In order to be successful in the modern age, businesses must develop an online presence and the forefront of online presence lies within a company’s website. Often organisations wish to present their website in a way that visually appeals to the user and therefore enhances their user’s experience (UX). However, this approach hinders many of the essential processes involved with SEO, which then sparks the debate, which is more necessary for a website: findability (SEO) or usability (User Experience Design)?
In an attempt to convey information to a wider audience and to maximise website usability, many businesses try to present their output in a simplified manner as a direct and concise form of marketing. This approach allows a business to dilute the content intake from their customer to avoid an overload of information. The reason for companies to apply this tactic runs in correlation with the findings of Lee & Lee’s 2004, their study which found that online information overload results in less satisfied, less confident, and more confused consumers. To compensate for the lack of information, aesthetically pleasing website design is regularly deemed as a viable substitute. It is suggested that the better looking the website, the greater perceived credibility of the service or product. Such views are supported in the work of Holmes & Robins (2008) whose findings indicate that when the same content is presented using different levels of aesthetic treatment, the content with a higher aesthetic treatment was judged as having higher credibility.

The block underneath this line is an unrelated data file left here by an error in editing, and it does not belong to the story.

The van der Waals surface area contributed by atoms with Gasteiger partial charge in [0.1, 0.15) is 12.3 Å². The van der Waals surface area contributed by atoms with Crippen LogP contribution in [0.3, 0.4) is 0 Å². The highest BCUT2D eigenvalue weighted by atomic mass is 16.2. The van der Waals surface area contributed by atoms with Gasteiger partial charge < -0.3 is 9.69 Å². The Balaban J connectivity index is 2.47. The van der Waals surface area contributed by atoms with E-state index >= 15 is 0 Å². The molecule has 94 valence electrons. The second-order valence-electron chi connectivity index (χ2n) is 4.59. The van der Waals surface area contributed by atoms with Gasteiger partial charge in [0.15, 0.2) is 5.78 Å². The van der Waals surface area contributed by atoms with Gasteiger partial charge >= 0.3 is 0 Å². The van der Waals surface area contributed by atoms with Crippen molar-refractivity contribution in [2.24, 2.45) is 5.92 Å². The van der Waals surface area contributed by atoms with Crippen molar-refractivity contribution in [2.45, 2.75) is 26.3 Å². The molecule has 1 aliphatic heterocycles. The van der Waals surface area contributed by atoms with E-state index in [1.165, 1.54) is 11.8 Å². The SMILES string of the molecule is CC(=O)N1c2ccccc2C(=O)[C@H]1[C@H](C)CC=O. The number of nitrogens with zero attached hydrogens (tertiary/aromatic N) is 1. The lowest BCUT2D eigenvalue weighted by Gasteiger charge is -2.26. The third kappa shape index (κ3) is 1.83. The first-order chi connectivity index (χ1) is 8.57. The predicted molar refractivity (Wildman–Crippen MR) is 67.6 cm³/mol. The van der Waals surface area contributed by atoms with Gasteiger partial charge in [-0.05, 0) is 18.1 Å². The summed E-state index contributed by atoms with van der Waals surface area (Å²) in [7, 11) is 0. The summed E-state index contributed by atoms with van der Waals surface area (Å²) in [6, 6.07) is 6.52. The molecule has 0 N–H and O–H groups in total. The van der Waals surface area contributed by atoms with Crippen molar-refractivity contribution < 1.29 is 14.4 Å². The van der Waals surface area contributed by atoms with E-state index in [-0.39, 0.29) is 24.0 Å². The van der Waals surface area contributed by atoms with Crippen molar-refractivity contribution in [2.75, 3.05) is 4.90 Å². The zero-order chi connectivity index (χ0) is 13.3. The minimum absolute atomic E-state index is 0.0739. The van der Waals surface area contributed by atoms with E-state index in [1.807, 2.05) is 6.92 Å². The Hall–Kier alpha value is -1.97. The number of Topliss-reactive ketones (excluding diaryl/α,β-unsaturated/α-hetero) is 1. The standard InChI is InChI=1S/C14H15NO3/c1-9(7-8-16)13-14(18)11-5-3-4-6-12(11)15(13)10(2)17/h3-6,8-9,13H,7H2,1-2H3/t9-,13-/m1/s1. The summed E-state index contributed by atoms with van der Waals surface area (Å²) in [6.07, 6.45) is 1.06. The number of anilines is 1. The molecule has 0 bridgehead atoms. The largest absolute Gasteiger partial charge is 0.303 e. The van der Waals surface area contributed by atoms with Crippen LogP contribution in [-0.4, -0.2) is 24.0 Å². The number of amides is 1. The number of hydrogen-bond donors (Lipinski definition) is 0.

Navigation through a design based website, e.g. website with a sleek design but just showcasing a portfolio
Hunter’s website is a good example of a website that looks great but is not necessarily SEO friendly. As we scroll through the homepage, we can see that they’ve included high quality images of their work on their website. While this is enticing to look at, if we keep scrolling down, we can see that due to lack of keywords and optimisation, the website may be hard for users to find via search engines. This is discussed in further detail in future screen flows.
Using credibility as an indicator of positive audience engagement, it is also important to note other aspects which affect an audience’s perceived credibility online. Consistent with the data presented by Fang et. al. (2000), website credibility increases when the site conveys a real-world presence, is easy to use, and is updated often; and on the other hand, a website loses credibility when it has errors, technical problems, or distracting advertisements. With reference to these results in regards to visually driven website design, the minimal informative content does not allow the opportunity for regular updates, which consequently affects the website’s credibility. It is for these reasons why findability and SEO are considered to be the preferential choices in developing an online presence. You can read more on findability and SEO here, or watch the second episode of this series.